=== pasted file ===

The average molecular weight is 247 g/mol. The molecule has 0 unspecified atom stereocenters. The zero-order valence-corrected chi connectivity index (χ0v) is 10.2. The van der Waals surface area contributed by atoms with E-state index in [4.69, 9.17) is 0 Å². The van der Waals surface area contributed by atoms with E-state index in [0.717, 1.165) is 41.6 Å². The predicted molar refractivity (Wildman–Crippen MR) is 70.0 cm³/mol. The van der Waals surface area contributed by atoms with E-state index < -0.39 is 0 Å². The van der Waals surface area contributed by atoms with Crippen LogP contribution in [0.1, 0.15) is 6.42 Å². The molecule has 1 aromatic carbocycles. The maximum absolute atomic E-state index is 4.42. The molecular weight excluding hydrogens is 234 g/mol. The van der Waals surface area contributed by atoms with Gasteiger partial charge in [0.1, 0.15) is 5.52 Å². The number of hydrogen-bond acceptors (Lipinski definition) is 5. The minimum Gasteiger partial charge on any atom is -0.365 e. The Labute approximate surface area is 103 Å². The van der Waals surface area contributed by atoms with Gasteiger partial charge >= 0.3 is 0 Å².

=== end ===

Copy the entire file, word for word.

The average molecular weight is 247 g/mol. The molecule has 0 unspecified atom stereocenters. The zero-order valence-corrected chi connectivity index (χ0v) is 10.2. The van der Waals surface area contributed by atoms with E-state index in [4.69, 9.17) is 0 Å². The van der Waals surface area contributed by atoms with E-state index in [0.717, 1.165) is 41.6 Å². The predicted molar refractivity (Wildman–Crippen MR) is 70.0 cm³/mol. The van der Waals surface area contributed by atoms with E-state index < -0.39 is 0 Å². The van der Waals surface area contributed by atoms with Crippen LogP contribution in [0.1, 0.15) is 6.42 Å². The molecule has 1 aromatic carbocycles. The maximum absolute atomic E-state index is 4.42. The molecular weight excluding hydrogens is 234 g/mol. The van der Waals surface area contributed by atoms with Gasteiger partial charge in [0.1, 0.15) is 5.52 Å². The number of hydrogen-bond acceptors (Lipinski definition) is 5. The minimum Gasteiger partial charge on any atom is -0.365 e. The Labute approximate surface area is 103 Å². The van der Waals surface area contributed by atoms with Gasteiger partial charge >= 0.3 is 0 Å².